We support the President’s proposed large increase in ESF DRG funding, particularly to help address the alienation of youth and the unemployed who are targeted by violent extremism, increase rule of law, strengthen civil society, and promote economic growth.
National Endowment for Democracy: $150 million
As a nonprofit grant-making organization, the NED supports the growth and strengthening of democratic institutions – political parties, trade unions, and business organizations – and civil society. Its nongovernmental stature enables it to support democracy and rights work in some of the world’s most difficult environments, both through its four core institutes and with direct funding to local organizations. Examples include:
- To improve access to justice for vulnerable rural populations in Turkmenistan, the establishment of Legal Aid Centers that provide hotline and in-person pro bono legal consultations to women and men of all ages on civil and family law issues and help them to acquire social benefits, be awarded child support and custody, file domestic violence charges, understand workers’ rights, and start their own businesses.
- To reduce corruption in Thailand, a partnership with the Institute of Directors (IOD) in Thailand developed an anti-bribery initiative in which businesses pledge not to pay or accept bribes. The initiative, known as the Private Sector Collective Action Coalition Against Corruption, works with member businesses to assist them in instituting the necessary policies, procedures, monitoring, and compliance mechanisms to enable them to enforce their anti-bribery stance across their operations.
Increased funding for the NED would support strengthening democratic institutions around the world, particularly in Africa, and programs that enable organizations such as the Darfur Bar Association to build its capacity to file communications before the African Commission of Human and Peoples’ Rights, shedding light on persistent human rights violations committed in Darfur.
Democracy Fund: $150 million
Through the Democracy Fund, the Department of State’s Bureau of Democracy, Human Rights and Labor, and USAID’s Bureau for Democracy, Conflict and Humanitarian Assistance are able to support cross-cutting programs to support democracy activists worldwide, minimize human rights abuses, open political space, and bring positive transnational change. For example:
- To improve workplace safety conditions, programs in Bangladesh educate and empower thousands of garment workers in factories to have a collective voice with management on occupational, safety, and health issues, and on the enforcement of minimum work and pay standards in accordance with Bangladeshi law and international standards.
- To enhance civilian protection in eastern DRC, a program which partners with local governments to develop and operate an early warning system alerts authorities to potential threats or outbreaks of violence in volatile locations. Information collected through this system is disseminated to assistance providers (military, police, MONUSCO), who then coordinate a targeted response to reduce the incidence and impact of violence against civilians.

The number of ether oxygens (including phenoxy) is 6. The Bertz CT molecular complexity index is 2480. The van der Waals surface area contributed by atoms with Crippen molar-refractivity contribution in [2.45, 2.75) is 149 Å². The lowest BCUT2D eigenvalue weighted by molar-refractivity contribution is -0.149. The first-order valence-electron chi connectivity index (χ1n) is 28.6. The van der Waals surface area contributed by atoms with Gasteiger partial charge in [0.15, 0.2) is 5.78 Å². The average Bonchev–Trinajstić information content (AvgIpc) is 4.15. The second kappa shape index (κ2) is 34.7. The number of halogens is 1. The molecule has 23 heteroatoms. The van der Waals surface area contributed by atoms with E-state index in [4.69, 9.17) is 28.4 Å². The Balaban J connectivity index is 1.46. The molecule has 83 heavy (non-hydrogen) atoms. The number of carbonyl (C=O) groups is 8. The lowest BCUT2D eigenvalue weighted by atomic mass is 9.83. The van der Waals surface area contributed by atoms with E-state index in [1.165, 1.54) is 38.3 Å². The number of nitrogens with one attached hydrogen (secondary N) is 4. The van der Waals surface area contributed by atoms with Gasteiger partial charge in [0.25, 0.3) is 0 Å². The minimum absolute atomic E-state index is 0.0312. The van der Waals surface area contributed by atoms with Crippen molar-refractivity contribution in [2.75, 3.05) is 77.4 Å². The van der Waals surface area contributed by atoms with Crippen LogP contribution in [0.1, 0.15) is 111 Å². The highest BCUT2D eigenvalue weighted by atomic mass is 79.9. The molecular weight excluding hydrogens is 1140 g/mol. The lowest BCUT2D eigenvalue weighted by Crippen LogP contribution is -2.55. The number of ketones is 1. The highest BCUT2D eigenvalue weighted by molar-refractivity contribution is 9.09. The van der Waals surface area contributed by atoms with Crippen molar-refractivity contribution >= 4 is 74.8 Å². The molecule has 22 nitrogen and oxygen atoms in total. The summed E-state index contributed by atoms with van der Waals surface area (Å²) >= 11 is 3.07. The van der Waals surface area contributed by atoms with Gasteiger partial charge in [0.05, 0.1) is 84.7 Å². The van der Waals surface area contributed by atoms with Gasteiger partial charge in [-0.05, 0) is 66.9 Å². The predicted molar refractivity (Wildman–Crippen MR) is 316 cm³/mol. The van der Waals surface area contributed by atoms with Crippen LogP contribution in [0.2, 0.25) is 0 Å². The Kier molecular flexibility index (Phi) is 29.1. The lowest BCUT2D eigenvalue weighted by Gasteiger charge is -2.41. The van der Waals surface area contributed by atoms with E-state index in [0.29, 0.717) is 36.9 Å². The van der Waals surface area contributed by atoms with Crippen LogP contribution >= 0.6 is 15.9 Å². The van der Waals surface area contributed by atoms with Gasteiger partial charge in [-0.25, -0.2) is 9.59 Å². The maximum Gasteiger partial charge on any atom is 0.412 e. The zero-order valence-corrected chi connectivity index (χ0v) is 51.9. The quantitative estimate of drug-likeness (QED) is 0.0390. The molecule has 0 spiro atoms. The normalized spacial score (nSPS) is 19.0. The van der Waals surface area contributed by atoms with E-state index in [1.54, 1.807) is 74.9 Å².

- To provide timely emergency assistance (funds for legal and medical costs, security infrastructure, and temporary relocation), programs have helped approximately 600 at-risk human rights defenders and civil society organizations annually, three-fourths of whom report they are able to return to human rights work and withstand pressures from repressive governments and non-state actors.
Increased funding for the Democracy Fund would enable rapid response to changing political situations and human rights abuses, and support regional approaches to migration and trafficking in persons.
Fighting Corruption by Partnering with the Private Sector
More than any other issue, corruption has repeatedly delegitimized successive governments in Thailand over the past decade. If the cycle of political instability that has dogged Thailand during this period is to be stopped, substantial and sustainable progress must be achieved in the fight against corruption. Leaders in the Thai business community decided to tackle the “supply side” of corruption with private sector led reforms and initiatives, and the resulting collective action effort is having considerable impact.
Twenty-seven Thai CEOs at the November 2010 signing of the Collective Action Coalition pledge to fight corruption in Thailand, on the eve of the 14th International Anti-Corruption Conference. Photo courtesy of CIPE.
Since 2010, using NED funds, CIPE has partnered with the Institute of Directors (IOD) in Thailand to develop an anti-bribery initiative in which businesses pledge not to pay or accept bribes. The initiative, known as the Private Sector Collective Action Coalition Against Corruption, works with member businesses to assist them in instituting the necessary policies, procedures, monitoring, and compliance mechanisms to enable them to enforce their anti-bribery stance across their operations.
Most significantly, a company must submit to an external evaluation and certification process that verifies whether it is actually doing what it promised to do. By verifying that companies live up to their anti-corruption promises, this collective action initiative is one of the most robust and comprehensive private sector anti-corruption efforts in the world.
Originally starting with only two dozen companies, this coalition has grown to include over 400 businesses that have adopted all of the required elements of the initiative or are working towards fulfilling them. Those 400 businesses represent approximately 20 percent of the entire Thai Gross Domestic Product (GDP), employ more than one million employees, and include the largest and most prominent domestic and multinational companies in the country.
1 Discarding Democracy: Return to the Iron Fist, Freedom in the World 2015 Report, Freedom House, 2015.